the three, however, which is more particularly the
subject before us. They all definitely refer to GATHERING
TOGETHER as something related to the end-time.
of a religious system, born out of something which the
Lord raised up in the first place, has ended in weakness,
chaos and shame. Therefore, there is to be a re-gathering
to the Lord of His saints.
The Lord is
coming, and there is a gathering to Him.
The Day is
drawing nigh: therefore there is to be a “so much
the more” assembling together.
PARTICIPANTS IN THE GATHERING
deal with the nature of this end-time gathering, we must
have clearly in view those that are concerned in it. The
passage in the Psalm would embrace and include those
referred to in the other two passages.
saints... those that have made a covenant with me by
hardly be remarked that, when all has been said and done
through type, symbol and figure, the covenant means an
entering into what the Lord Jesus has done by His shed
Blood. It is an appreciation and apprehension of Him in
His great work by the Cross. But we need to be reminded
of what that involves as a covenant of God into which we
enter. It is a theme which demands a book to itself. In
order to reduce it to a few lines, let us consider a
concrete instance. We find a conspicuous illustration of
this matter in the life of Abram, as recorded in Genesis,
chapters 15 and 22.
15 we have the basis of a covenant concerning Abram’s
seed. Firstly, there is the comprehensive inclusion of
the offerings which came in later in Leviticus: a heifer,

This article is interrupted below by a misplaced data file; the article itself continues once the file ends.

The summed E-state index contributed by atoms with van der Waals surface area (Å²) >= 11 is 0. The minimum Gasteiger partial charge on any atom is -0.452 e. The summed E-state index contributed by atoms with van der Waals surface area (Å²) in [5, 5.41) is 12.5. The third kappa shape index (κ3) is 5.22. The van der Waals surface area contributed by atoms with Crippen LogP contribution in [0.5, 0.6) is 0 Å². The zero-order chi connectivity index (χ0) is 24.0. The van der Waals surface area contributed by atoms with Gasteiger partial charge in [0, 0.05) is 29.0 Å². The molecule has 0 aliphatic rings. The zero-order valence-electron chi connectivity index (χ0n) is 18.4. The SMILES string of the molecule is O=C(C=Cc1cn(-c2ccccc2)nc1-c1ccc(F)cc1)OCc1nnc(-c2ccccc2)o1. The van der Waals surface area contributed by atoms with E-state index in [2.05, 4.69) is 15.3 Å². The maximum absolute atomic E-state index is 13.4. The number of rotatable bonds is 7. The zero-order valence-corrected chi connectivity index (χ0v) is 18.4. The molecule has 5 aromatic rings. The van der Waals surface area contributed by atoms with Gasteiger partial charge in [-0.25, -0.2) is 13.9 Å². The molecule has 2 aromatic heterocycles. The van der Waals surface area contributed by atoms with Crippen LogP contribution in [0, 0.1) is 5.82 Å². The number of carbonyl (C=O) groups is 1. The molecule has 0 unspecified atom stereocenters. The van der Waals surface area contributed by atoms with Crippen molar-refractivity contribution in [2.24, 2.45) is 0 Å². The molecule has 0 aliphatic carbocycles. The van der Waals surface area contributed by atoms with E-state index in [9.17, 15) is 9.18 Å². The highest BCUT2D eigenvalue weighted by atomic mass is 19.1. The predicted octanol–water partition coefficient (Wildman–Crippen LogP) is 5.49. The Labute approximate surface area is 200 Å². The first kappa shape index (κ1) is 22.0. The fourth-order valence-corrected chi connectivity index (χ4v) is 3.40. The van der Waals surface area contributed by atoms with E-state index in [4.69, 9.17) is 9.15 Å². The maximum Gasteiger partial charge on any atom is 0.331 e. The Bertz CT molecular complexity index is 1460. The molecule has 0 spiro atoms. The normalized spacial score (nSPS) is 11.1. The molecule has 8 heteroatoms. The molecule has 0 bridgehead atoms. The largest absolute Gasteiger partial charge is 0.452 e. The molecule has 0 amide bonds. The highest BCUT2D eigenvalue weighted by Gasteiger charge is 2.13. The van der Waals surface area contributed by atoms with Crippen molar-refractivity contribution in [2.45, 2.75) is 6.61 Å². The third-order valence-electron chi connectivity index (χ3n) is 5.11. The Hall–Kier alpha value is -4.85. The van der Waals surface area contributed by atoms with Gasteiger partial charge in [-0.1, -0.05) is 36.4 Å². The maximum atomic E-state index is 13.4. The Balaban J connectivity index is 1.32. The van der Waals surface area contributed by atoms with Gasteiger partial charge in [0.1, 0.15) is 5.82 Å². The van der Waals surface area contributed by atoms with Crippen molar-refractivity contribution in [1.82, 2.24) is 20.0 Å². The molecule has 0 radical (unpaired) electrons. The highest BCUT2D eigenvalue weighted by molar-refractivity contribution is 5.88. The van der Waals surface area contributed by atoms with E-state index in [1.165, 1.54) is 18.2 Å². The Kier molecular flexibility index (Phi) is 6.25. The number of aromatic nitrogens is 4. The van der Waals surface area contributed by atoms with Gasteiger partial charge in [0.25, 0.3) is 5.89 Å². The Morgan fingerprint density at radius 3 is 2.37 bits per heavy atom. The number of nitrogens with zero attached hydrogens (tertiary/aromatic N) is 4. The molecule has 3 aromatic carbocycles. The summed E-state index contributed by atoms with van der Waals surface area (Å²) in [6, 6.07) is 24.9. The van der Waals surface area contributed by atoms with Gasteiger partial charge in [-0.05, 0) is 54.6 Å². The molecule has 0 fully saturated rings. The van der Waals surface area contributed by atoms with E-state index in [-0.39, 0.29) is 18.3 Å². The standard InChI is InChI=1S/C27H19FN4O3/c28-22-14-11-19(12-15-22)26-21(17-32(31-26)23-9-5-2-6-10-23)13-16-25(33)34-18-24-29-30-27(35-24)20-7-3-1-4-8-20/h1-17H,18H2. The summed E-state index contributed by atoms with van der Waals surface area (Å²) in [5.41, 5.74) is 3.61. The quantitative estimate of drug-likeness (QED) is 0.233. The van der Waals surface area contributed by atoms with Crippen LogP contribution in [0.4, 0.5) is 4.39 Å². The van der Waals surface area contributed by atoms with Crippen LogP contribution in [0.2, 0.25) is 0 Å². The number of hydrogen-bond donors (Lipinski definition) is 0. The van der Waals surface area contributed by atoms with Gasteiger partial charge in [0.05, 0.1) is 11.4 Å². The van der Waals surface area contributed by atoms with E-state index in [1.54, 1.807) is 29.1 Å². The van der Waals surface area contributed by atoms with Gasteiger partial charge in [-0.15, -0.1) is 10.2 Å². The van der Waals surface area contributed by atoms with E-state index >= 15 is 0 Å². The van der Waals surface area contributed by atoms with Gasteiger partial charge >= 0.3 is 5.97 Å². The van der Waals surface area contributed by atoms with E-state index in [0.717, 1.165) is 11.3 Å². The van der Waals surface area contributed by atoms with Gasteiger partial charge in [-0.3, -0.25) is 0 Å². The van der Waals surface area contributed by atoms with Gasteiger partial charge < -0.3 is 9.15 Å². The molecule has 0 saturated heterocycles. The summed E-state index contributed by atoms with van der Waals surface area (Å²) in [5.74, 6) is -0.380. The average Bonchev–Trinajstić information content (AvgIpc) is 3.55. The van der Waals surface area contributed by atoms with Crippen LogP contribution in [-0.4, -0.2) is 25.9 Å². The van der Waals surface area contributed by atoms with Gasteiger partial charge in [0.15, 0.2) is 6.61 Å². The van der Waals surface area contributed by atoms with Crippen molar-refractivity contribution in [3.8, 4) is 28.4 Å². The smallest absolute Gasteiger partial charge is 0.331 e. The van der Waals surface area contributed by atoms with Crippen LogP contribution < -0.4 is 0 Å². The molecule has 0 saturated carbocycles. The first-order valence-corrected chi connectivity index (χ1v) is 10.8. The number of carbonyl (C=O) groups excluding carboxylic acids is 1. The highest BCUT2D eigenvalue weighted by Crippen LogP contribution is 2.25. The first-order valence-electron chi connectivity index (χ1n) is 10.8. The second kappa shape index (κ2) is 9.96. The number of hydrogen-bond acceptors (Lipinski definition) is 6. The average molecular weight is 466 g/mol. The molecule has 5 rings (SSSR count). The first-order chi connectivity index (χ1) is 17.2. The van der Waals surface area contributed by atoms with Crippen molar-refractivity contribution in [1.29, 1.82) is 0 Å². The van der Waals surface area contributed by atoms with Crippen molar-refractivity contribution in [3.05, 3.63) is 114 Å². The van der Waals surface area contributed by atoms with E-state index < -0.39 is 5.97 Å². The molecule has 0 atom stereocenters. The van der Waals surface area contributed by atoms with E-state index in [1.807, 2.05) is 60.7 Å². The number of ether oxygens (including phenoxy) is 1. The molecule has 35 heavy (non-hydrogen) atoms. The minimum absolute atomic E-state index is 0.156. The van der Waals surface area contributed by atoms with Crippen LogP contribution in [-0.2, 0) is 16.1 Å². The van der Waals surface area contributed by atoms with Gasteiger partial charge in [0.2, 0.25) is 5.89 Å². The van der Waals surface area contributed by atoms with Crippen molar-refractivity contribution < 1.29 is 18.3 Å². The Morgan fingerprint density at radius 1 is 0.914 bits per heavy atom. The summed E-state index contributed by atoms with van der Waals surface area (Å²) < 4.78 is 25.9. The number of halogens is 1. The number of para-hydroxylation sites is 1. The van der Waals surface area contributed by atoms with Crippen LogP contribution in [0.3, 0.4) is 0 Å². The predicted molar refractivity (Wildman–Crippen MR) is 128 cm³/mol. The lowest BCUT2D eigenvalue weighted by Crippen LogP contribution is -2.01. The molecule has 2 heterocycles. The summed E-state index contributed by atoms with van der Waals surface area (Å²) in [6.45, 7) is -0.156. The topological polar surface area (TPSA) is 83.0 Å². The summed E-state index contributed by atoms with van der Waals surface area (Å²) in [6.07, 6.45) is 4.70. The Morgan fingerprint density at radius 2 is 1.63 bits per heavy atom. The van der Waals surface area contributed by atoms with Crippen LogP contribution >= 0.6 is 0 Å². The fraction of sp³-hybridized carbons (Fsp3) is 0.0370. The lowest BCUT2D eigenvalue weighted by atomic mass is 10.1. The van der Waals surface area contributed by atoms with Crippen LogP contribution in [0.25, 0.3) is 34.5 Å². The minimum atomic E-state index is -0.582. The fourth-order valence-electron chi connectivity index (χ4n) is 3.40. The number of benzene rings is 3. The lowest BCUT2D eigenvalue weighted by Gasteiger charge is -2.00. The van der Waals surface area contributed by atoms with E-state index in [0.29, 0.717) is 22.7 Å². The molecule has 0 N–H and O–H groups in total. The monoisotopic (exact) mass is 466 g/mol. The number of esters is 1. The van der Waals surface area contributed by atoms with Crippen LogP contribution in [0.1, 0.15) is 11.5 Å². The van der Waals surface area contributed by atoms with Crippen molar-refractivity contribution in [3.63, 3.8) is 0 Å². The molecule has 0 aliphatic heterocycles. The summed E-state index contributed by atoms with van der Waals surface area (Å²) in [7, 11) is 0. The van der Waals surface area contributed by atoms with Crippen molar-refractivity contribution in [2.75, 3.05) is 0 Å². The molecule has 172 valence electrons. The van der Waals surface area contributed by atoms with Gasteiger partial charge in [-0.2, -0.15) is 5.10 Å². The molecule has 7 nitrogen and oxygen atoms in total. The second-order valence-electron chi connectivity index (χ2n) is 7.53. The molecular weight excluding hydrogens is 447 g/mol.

a goat, a ram, a turtle-dove and a pigeon. These - with
the exception of the birds - were divided in the midst,
and laid one half on this side and the other half on that
side. These were the two sides of the covenant, God’s
and Abram’s. Later we see a flaming torch passing
between the two halves (verse 17).
Now, it is
clear that Abram knew what this all meant. He realised
that it involved him in something. God was saying quite
clearly that He was wholly for Abram, that all that He
was and had was being committed to this covenant. He
would keep nothing back from him, but would, so to speak,
place His very life, honour, name, glory, to the good of
His word to Abram. This was adequately proved in the long
run when He became incarnate in the seed of Abraham for
universal blessing. But there were two sides to the
covenant, and Abram understood this. He also was handing
himself over to God with all that he was and had, to the
very dearest possession, and if need be, to death. That
burning torch - that Fire of the Spirit - sealed the
oneness of the consecration or devotion of each to the